Other versions, which I haven’t seen so can’t comment on: Scrooged (1988) starring Bill Murray, which is a trendy, U.S. modernization of the tale and received mixed reviews; The Muppet Christmas Carol (1992), a live-action musical featuring Michael Caine as Scrooge; and A Christmas Carol (1999) starring Patrick Stewart, who was nominated for a Screen Actor’s Guild Award for his performance.

My personal favorite: a tie between the Albert Finney and George C. Scott versions. In my opinion, Scott’s acting trumps anyone else who portrayed Scrooge, but the Albert Finney version is just so visually and aurally sumptuous.

Now tell me your favorite version of Charles Dickens’s “A Christmas Carol”!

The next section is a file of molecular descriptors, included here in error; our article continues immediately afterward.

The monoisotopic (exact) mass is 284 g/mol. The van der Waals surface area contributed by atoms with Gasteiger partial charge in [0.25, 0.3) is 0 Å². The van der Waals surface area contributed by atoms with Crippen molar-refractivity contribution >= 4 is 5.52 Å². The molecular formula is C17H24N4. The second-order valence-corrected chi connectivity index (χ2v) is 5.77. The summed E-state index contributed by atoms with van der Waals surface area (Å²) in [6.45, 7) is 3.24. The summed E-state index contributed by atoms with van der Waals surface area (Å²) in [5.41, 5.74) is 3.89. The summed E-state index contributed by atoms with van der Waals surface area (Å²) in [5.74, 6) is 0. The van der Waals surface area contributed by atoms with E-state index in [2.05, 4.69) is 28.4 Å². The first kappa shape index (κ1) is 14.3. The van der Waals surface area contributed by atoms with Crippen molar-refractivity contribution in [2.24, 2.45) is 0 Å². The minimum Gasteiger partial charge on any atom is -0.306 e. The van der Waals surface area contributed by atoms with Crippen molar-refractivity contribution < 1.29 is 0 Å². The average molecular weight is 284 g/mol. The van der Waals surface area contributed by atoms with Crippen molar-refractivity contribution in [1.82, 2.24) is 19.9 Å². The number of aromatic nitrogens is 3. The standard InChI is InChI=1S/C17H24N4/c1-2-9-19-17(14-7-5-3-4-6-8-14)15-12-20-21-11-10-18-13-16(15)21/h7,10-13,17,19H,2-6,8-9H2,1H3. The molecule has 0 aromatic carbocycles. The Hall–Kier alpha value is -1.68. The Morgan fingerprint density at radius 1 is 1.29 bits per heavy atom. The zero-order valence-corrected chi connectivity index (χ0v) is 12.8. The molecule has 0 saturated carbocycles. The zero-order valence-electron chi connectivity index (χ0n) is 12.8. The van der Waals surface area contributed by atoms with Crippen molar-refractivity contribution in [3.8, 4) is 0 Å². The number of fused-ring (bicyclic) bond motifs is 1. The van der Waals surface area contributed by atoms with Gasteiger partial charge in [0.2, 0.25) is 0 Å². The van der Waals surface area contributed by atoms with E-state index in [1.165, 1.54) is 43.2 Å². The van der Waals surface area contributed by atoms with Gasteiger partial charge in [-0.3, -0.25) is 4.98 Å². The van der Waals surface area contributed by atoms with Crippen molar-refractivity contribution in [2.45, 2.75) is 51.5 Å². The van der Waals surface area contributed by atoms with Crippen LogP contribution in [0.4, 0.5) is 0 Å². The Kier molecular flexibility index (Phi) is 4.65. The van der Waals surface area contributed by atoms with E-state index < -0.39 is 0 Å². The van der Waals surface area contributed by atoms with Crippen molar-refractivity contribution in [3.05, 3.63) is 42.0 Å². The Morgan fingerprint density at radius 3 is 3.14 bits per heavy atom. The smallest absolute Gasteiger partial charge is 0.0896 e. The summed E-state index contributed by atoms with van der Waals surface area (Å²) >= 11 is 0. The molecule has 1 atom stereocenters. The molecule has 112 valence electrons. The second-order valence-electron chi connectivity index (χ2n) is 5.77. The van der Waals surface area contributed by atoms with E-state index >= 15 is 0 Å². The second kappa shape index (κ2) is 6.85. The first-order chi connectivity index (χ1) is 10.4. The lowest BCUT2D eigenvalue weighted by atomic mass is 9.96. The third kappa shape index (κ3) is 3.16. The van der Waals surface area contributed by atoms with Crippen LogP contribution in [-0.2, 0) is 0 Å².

(Note: thanks to Wikipedia for most images and some info)

charles-dickens-painting

Charles Dickens at the age of 47, by William Powell

Advertisements

6 thoughts on ““A Christmas Carol” on Film

  1. Our favorite is the 1951 version. We do also like the 1984 one, but to me it obviously references both the ’51 script, and Scott’s line readings are nearly identical to Sims. Props to the Magoo production as well. Really terrific songs, in a genre (Xmas specials) known for bad music.

    Two that are favorites you didn’t mention: It’s a Wonderful Life, and the 3D Disney mo-cap version from 2009, with Jim Carrey.
    Wonderful Life is the same story, with the clever twist of having Bob Cratchit (George Bailey) be the man in dire need of redemption via a magical journey, guided by one spirit in this case.